As noted in an earlier post I've been reading a book about introverts in the church. The first chapters of it launched several epiphanies, and I read on eagerly as I anticipated a fireworks version of aha's and revelations. Well, they came all right, but instead of them being about the church, the focus of the book shifted to the introvert. It talked about me. The insights were eye-opening, reassuring, and as I recognized myself more and more in the pages that I turned, the pain began to emerge.
I've known for more than twenty years that I am an introvert, and I thank the well-known Meyers-Briggs Personality Type Indicator (MBTI) for the first beams of light that opened some understanding in my life about the implications of what it means to be an introvert. But I had no idea of the depth of those implications, in spite of the fact that I lived them, felt them, and was shaped by them to such a deep and, yes, devastating, affect.
During the past week I have spent a great deal of time reflecting on what I have read (a typical thing for an introvert to do!). What I am learning is breaking open understandings about relationships with significant people in my life: disappointments some have felt in regard to me, laments that I have felt in regard to others and about myself, and the answers to mysteries have begun to emerge and take shape.
The pain that is spilling forth is an accumulation of hurt released by the recognition of something that is a part of me beyond my will or my choosing. It is simultaneously raw and cleansing. The good news is that it is being brought into the light. The healing of wounds can begin while at the same time I can begin to address how to embrace and integrate new knowledge into the person I am and will become.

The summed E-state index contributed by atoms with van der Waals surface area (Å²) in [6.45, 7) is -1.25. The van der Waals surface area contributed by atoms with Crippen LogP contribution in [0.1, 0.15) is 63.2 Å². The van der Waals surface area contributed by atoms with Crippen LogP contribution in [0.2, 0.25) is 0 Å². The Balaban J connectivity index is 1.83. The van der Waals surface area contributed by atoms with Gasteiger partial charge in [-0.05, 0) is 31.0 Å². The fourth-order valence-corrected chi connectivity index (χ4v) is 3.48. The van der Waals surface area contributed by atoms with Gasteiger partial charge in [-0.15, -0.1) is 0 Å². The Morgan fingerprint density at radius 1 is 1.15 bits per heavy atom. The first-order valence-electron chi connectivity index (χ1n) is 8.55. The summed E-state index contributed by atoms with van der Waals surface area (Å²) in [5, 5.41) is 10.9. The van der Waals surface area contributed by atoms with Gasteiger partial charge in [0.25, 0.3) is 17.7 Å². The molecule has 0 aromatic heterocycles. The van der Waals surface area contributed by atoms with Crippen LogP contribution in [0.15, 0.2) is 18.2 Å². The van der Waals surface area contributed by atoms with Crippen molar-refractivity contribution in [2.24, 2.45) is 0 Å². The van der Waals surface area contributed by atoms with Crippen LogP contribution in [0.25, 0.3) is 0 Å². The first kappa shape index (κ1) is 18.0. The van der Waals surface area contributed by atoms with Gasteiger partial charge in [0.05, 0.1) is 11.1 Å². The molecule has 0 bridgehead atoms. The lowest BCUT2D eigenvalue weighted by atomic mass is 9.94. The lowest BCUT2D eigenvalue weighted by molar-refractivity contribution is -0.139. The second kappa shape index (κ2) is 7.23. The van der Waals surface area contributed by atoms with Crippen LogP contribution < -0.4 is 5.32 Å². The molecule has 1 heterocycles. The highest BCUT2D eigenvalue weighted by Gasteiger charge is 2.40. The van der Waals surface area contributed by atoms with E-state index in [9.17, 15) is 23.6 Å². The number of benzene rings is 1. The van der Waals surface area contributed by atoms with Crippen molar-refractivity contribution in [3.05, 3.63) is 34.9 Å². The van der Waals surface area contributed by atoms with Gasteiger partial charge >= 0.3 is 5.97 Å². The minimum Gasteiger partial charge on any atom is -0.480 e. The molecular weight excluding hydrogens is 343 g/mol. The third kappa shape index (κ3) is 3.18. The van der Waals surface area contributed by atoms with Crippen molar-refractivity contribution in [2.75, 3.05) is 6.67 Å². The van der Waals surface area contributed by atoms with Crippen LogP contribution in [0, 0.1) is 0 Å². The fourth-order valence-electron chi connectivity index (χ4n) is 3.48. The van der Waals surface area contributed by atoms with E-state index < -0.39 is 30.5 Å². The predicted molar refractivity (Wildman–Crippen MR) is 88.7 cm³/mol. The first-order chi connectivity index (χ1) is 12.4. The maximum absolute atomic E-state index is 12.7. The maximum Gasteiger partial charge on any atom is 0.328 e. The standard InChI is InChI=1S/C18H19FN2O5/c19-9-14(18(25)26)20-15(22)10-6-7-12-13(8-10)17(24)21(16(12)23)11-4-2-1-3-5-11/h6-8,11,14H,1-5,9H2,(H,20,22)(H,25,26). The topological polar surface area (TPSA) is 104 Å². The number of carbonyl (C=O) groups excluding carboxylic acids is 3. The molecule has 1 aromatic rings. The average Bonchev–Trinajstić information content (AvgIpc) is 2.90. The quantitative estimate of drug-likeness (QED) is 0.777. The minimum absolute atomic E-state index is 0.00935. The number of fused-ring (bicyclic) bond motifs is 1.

Years ago, after I returned home from a semester in Scotland during my junior year in college, my brothers and I spent a week in Maine with my father and his girlfriend. One night we went out to dinner, and as were leaving the restaurant to head back to the house a discussion began to get tense. My brothers began to pick at and ridicule me for something I had expressed. I dropped into silence, and when one brother made an especially cutting remark Joan turned from the front seat to face them and said, "you have no idea how deeply she feels!" The car went silent. Had I not been driving I would have frozen in place. But this moment is etched in my memory because I felt seen, understood, and recognized in a way that I don't remember ever experiencing before that time.
These are tender days for me, but there is strength, now, in the understanding that is unfolding. There is so much more to learn and comprehend. There are things I need to learn to do to prevent hurts that, unintentionally, are inflicted on the people in my life. At this moment I can say to any of you that have felt disregarded or ignored by any silence or inaction from me, I am sorry.
I am learning to love myself differently through this awakening. Through that process, I will be able to love you better as well. Bear with me.